U.S. Flag Retirement

Everything a Scout should know about U.S. Flag Retirement

Did you know the Boy Scouts of America is one of the very few organizations that have an official code for flag retirement? Respect for our nation’s symbols are an integral part of being a reverent, responsible Scout; thus we have specific rules for the appropriate retirement of the United States flag. In fact, conducting a flag retirement ceremony is a very meaningful opportunity for Scouts and Scouters to reflect on the meaning of the flag as a great symbol of freedom.

The BSA Handbook states: “A national flag that is worn beyond repair may be burned in a fire. The ceremony should be conducted with dignity and respect and the flag burned completely to ashes.” 

Furthermore the comprehensive Scouting book, “Your Flag: Everything You Want to Know About the Flag of the United States of America” explains, “When the national flag is worn beyond repair, burn it thoroughly and completely on a modest, but blazing, fire. This should be done in a simple manner with dignity and respect. Be sure the flag is reduced to ashes unrecognizable as a former flag.”  Title 4 of the U.S. Flag Code also explains the same method as proper protocol.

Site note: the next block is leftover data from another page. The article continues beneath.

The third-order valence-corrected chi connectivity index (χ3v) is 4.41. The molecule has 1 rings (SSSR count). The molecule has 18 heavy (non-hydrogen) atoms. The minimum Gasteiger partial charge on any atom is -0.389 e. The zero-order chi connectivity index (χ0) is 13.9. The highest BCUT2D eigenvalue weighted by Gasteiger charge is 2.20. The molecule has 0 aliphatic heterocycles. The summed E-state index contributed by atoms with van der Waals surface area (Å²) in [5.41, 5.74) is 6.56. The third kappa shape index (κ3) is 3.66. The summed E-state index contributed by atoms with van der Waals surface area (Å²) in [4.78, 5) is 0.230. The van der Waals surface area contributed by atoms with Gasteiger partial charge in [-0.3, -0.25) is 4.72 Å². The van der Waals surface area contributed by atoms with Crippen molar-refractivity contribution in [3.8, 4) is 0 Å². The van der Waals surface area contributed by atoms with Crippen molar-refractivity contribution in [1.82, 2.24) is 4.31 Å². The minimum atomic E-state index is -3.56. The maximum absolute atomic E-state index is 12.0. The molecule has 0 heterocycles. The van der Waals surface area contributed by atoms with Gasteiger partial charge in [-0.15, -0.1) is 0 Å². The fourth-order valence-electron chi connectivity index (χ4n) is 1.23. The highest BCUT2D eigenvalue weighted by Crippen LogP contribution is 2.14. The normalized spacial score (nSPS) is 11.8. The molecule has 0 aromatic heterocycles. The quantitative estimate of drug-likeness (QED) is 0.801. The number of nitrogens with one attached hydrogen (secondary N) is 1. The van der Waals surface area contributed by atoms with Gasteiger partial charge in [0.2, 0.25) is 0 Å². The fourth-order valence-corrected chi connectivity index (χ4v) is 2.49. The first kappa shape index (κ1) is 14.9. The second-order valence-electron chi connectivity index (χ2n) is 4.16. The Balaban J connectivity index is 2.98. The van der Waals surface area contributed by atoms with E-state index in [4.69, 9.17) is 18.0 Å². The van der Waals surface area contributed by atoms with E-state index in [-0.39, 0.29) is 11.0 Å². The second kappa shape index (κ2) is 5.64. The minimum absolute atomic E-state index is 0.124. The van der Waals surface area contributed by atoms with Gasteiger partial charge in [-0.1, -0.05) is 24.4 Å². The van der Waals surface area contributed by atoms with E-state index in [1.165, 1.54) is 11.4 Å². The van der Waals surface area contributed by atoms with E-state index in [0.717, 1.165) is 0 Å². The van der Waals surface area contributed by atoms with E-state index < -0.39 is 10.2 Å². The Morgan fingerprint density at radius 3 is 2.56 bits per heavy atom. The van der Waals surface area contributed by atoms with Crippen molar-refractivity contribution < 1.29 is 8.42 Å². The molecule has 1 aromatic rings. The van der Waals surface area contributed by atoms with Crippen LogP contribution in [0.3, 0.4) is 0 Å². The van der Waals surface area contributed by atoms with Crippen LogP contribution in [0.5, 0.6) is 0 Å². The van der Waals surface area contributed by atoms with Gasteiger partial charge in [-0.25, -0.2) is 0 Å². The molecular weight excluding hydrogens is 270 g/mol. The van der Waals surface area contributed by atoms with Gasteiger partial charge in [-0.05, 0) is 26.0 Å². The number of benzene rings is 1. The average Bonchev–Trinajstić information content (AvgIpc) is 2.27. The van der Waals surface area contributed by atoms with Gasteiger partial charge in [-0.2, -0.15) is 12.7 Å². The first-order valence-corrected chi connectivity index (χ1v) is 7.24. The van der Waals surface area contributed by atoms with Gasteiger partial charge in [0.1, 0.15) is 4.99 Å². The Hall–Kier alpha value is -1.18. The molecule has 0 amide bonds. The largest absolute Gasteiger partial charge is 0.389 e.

Ultimately, it’s important to remember that the United States flag is more than just a banner of red, white and blue. The Scout Handbook explains, “As the symbol of America, it stands for the past, present, and future of our country. It represents our people, our land, and our many ways of life.”

Other Acceptable Flag Retirement Methods

While burning the flag is the preferable method of disposal by the BSA and U.S. Flag Code, there are other dignified ways to retire the flag too. If your flag is made from synthetic materials that could be environmentally harmful (like flame retardants or other noxious coatings), recycling the flag may be your best option. In this case, delivering the flag to a nylon recycling plant would acceptable. For this option, you can still conduct a flag ceremony and pay tribute before flag send-off.

Another recycling option involves cutting the flag with an approved technique that avoids tearing through the blue star field. Once the flag is cut, it is no longer an official flag and can be disposed of.

Although somewhat less ceremonial, many Scouts and Scouters prefer these methods for their eco-friendliness. Recycled flags not only produce the least amount of waste, but they’re also repurposed for others to enjoy for years to come.


File Name Description
Flag Retirement Article - Daily Journal Article from the Daily Journal (December 2010) highlighting Scouting's role in retiring U.S. Flags. Download
Flag Retirement Ceremonies Several different Flag Retirement ceremonies that can be used by Scout units. Download